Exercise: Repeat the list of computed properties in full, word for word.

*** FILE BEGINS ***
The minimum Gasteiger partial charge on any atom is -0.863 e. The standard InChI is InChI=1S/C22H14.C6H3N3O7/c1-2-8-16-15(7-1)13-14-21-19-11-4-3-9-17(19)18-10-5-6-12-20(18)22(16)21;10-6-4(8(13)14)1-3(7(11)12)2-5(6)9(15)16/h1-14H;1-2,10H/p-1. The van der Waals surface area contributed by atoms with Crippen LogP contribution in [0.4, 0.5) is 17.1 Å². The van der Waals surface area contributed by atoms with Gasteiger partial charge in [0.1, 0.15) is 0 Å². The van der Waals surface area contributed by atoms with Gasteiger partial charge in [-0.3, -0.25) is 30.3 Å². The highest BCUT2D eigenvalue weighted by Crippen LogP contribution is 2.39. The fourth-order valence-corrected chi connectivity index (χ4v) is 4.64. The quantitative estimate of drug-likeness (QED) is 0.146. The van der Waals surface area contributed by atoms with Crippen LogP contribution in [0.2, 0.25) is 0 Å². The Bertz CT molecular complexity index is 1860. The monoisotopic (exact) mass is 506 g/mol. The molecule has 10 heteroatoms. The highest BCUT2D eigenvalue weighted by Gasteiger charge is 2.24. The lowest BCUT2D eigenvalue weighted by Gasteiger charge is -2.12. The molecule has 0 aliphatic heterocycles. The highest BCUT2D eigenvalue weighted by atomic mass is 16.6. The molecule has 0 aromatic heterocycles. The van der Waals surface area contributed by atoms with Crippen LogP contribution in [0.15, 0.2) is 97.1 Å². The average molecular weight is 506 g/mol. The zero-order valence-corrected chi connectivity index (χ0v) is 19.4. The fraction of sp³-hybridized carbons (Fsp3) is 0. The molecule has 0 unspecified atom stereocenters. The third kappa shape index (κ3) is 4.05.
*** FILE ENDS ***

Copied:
The minimum Gasteiger partial charge on any atom is -0.863 e. The standard InChI is InChI=1S/C22H14.C6H3N3O7/c1-2-8-16-15(7-1)13-14-21-19-11-4-3-9-17(19)18-10-5-6-12-20(18)22(16)21;10-6-4(8(13)14)1-3(7(11)12)2-5(6)9(15)16/h1-14H;1-2,10H/p-1. The van der Waals surface area contributed by atoms with Crippen LogP contribution in [0.4, 0.5) is 17.1 Å². The van der Waals surface area contributed by atoms with Gasteiger partial charge in [0.1, 0.15) is 0 Å². The van der Waals surface area contributed by atoms with Gasteiger partial charge in [-0.3, -0.25) is 30.3 Å². The highest BCUT2D eigenvalue weighted by Crippen LogP contribution is 2.39. The fourth-order valence-corrected chi connectivity index (χ4v) is 4.64. The quantitative estimate of drug-likeness (QED) is 0.146. The van der Waals surface area contributed by atoms with Crippen LogP contribution in [0.2, 0.25) is 0 Å². The Bertz CT molecular complexity index is 1860. The monoisotopic (exact) mass is 506 g/mol. The molecule has 10 heteroatoms. The highest BCUT2D eigenvalue weighted by Gasteiger charge is 2.24. The lowest BCUT2D eigenvalue weighted by Gasteiger charge is -2.12. The molecule has 0 aliphatic heterocycles. The highest BCUT2D eigenvalue weighted by atomic mass is 16.6. The molecule has 0 aromatic heterocycles. The van der Waals surface area contributed by atoms with Crippen LogP contribution in [0.15, 0.2) is 97.1 Å². The average molecular weight is 506 g/mol. The zero-order valence-corrected chi connectivity index (χ0v) is 19.4. The fraction of sp³-hybridized carbons (Fsp3) is 0. The molecule has 0 unspecified atom stereocenters. The third kappa shape index (κ3) is 4.05.